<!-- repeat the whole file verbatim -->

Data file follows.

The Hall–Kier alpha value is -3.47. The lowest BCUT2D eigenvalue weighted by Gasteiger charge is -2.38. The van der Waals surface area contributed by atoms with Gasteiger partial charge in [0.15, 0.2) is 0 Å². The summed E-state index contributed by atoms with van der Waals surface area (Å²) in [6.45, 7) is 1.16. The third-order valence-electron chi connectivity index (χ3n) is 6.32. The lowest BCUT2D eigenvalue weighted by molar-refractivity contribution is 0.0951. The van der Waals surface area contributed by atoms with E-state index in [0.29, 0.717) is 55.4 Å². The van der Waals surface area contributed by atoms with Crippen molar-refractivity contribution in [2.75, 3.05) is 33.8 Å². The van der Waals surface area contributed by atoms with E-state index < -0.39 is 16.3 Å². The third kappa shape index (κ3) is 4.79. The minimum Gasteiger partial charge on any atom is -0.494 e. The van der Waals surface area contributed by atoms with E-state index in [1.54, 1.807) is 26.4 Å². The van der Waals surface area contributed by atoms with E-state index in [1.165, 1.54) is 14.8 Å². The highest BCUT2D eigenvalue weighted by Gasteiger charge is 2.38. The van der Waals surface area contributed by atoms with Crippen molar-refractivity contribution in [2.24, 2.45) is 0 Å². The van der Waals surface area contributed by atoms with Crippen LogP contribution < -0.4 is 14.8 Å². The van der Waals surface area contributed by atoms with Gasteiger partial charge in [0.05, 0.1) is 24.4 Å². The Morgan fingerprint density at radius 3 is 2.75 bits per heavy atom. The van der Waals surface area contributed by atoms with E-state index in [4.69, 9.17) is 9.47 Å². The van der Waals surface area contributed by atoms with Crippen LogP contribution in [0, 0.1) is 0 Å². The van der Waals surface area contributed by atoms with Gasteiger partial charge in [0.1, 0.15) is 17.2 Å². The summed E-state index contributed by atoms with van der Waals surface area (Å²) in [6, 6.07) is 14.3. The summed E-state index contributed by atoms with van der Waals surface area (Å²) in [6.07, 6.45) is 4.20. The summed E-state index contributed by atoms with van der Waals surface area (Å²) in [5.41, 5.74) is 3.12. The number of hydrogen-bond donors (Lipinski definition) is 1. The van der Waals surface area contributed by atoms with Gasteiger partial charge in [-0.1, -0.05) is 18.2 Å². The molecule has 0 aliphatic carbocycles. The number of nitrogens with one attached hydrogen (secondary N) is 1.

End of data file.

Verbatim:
The Hall–Kier alpha value is -3.47. The lowest BCUT2D eigenvalue weighted by Gasteiger charge is -2.38. The van der Waals surface area contributed by atoms with Gasteiger partial charge in [0.15, 0.2) is 0 Å². The summed E-state index contributed by atoms with van der Waals surface area (Å²) in [6.45, 7) is 1.16. The third-order valence-electron chi connectivity index (χ3n) is 6.32. The lowest BCUT2D eigenvalue weighted by molar-refractivity contribution is 0.0951. The van der Waals surface area contributed by atoms with E-state index in [0.29, 0.717) is 55.4 Å². The van der Waals surface area contributed by atoms with Crippen molar-refractivity contribution in [2.75, 3.05) is 33.8 Å². The van der Waals surface area contributed by atoms with E-state index < -0.39 is 16.3 Å². The third kappa shape index (κ3) is 4.79. The minimum Gasteiger partial charge on any atom is -0.494 e. The van der Waals surface area contributed by atoms with E-state index in [1.54, 1.807) is 26.4 Å². The van der Waals surface area contributed by atoms with E-state index in [1.165, 1.54) is 14.8 Å². The highest BCUT2D eigenvalue weighted by Gasteiger charge is 2.38. The van der Waals surface area contributed by atoms with Crippen molar-refractivity contribution in [2.24, 2.45) is 0 Å². The van der Waals surface area contributed by atoms with Crippen LogP contribution < -0.4 is 14.8 Å². The van der Waals surface area contributed by atoms with Gasteiger partial charge in [0.05, 0.1) is 24.4 Å². The Morgan fingerprint density at radius 3 is 2.75 bits per heavy atom. The van der Waals surface area contributed by atoms with E-state index in [4.69, 9.17) is 9.47 Å². The van der Waals surface area contributed by atoms with Crippen LogP contribution in [0, 0.1) is 0 Å². The van der Waals surface area contributed by atoms with Gasteiger partial charge in [0.1, 0.15) is 17.2 Å². The summed E-state index contributed by atoms with van der Waals surface area (Å²) in [6, 6.07) is 14.3. The summed E-state index contributed by atoms with van der Waals surface area (Å²) in [6.07, 6.45) is 4.20. The summed E-state index contributed by atoms with van der Waals surface area (Å²) in [5.41, 5.74) is 3.12. The number of hydrogen-bond donors (Lipinski definition) is 1. The van der Waals surface area contributed by atoms with Gasteiger partial charge in [-0.1, -0.05) is 18.2 Å². The molecule has 0 aliphatic carbocycles. The number of nitrogens with one attached hydrogen (secondary N) is 1.